To Robby's surprise, Bill Stewart personally got on the phone with him and invited them to come to Morgantown for the Louisville game. He offered free seats, to let Chester meet the whole team, even offered to have him come out on the field with him when the team ran out onto it. While they arrived too late for the opening ceremonies, Robby said their free seats were waiting for them, along with an autographed football. After the game another football with signatures from Stewart and Defensive Coordinator Jeff Casteel, of Paden City, arrived in the mail.
But Stewart's kindness didn't stop there. Periodically Stewart would send Chester get well cards. "Then one day, out of the blue, we got a get well soon card from Quincy Wilson," said Robby who knew it had to be Stewart behind the unexpected note. "Obviously Bill hooked that up. "I just thought that was amazing. It touched me then and it touched me Monday too."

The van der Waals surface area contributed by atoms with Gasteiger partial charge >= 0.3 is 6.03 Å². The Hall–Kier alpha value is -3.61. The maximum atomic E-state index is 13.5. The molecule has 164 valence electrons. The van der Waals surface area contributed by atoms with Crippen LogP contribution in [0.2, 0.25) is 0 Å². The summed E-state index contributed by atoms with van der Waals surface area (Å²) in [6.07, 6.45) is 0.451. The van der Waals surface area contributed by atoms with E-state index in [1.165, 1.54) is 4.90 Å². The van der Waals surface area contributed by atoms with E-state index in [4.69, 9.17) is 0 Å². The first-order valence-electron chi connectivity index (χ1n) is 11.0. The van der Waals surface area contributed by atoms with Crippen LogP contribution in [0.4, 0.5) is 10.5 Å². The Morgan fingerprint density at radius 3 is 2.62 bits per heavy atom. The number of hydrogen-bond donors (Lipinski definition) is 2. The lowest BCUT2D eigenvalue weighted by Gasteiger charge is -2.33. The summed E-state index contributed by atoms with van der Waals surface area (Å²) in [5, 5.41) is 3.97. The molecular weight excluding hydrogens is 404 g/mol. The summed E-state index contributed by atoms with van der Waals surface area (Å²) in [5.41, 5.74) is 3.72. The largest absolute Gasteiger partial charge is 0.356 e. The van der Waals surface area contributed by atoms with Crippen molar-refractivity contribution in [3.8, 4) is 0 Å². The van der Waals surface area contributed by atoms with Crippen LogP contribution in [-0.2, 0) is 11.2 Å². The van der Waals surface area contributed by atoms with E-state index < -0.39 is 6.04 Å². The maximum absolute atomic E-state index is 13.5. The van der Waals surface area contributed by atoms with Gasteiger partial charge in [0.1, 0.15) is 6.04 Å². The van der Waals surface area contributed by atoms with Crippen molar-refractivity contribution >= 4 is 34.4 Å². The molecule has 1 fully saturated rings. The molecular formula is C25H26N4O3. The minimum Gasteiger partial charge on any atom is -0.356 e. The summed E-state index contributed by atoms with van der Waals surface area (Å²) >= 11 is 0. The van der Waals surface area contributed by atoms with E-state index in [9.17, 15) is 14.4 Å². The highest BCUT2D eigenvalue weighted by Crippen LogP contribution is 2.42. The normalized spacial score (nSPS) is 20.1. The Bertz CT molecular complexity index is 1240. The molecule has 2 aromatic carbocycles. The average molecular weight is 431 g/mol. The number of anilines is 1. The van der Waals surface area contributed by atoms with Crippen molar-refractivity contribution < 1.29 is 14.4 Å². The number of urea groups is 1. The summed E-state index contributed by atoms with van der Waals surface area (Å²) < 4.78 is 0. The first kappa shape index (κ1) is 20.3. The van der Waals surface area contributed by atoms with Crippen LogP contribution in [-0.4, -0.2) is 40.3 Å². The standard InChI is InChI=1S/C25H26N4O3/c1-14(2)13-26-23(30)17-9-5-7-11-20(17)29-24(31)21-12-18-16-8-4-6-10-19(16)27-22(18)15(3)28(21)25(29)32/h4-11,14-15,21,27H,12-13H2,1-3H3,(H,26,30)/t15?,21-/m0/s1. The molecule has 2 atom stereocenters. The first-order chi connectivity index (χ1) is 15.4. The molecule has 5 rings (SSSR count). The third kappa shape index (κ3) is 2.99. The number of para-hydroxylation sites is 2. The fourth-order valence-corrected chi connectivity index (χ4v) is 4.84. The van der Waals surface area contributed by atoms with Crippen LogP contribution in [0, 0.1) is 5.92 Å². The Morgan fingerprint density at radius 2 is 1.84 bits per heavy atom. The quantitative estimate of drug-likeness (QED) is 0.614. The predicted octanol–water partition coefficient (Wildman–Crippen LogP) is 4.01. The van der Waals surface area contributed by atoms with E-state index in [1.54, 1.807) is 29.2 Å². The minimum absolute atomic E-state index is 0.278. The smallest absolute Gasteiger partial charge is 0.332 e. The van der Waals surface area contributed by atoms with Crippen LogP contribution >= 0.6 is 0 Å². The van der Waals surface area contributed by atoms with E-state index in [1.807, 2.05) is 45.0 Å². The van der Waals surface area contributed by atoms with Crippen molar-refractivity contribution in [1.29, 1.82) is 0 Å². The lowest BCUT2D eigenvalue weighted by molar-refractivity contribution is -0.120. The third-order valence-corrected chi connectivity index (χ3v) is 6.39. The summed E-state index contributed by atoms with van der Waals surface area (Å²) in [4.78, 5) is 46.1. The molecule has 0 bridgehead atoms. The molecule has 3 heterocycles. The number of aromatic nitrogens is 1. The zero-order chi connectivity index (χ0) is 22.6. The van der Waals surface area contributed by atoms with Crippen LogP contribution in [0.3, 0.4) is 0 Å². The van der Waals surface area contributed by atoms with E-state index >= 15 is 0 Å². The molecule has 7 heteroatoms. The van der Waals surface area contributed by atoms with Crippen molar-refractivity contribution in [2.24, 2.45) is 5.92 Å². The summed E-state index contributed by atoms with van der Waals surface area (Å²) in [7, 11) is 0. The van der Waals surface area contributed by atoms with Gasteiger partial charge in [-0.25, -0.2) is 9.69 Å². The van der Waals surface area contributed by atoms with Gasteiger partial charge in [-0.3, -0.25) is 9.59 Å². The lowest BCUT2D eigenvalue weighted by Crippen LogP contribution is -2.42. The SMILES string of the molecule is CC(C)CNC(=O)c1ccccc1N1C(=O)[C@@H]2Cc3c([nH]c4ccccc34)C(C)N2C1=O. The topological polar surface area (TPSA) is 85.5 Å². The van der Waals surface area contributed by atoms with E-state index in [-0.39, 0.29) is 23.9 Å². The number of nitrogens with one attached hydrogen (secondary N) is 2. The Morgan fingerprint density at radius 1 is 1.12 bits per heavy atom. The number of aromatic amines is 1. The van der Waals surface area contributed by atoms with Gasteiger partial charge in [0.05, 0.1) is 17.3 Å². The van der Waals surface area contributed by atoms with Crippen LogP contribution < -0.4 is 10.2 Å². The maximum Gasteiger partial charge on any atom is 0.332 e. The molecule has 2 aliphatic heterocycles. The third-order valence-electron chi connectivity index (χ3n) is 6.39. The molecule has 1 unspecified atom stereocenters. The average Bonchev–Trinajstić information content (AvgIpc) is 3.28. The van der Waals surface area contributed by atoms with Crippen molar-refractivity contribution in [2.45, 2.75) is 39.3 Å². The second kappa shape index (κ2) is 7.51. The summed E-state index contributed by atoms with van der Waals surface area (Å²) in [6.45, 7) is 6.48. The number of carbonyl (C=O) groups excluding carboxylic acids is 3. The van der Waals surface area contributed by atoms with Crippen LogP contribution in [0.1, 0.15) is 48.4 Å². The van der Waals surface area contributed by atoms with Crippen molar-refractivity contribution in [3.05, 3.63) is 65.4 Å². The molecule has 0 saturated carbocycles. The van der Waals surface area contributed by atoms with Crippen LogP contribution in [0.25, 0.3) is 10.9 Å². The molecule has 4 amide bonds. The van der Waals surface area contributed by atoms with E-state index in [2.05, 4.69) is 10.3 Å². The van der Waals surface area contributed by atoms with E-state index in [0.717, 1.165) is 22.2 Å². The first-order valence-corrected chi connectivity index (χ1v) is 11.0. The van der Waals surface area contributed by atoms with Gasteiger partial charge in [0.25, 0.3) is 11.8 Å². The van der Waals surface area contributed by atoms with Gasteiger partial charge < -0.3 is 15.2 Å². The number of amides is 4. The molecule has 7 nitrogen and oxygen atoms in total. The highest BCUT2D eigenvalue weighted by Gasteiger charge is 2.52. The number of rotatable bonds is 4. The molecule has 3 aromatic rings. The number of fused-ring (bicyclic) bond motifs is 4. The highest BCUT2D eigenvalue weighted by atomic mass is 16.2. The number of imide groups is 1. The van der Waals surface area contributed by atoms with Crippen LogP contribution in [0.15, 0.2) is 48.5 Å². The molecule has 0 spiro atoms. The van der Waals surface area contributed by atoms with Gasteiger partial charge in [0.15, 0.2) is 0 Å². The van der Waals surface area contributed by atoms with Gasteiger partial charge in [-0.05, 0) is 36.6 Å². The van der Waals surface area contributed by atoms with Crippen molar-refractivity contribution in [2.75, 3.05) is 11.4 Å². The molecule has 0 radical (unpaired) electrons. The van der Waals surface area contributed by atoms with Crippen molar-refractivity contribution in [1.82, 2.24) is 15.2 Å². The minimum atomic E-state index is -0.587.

Robby reflected that although Chester and Stewart came from "different sides of the tracks, Bill Stewart treated my dad like gold."
Friday there will be an opportunity for the local community, and any who wish to attend, to show that same kind of consideration to Stewart and his family. At 4 p.m. an honorary salute for Stewart will take place at the Magnolia High School Football Field. Schmalz said it will not be a major ceremony. "We have offered this because the community needs to say their goodbyes," said Schmalz. "It is the community's opportunity to pay their respects to Bill as he takes one last trip down the Magnolia High School football field."
For further funeral arrangements, see his obituary on page 2A.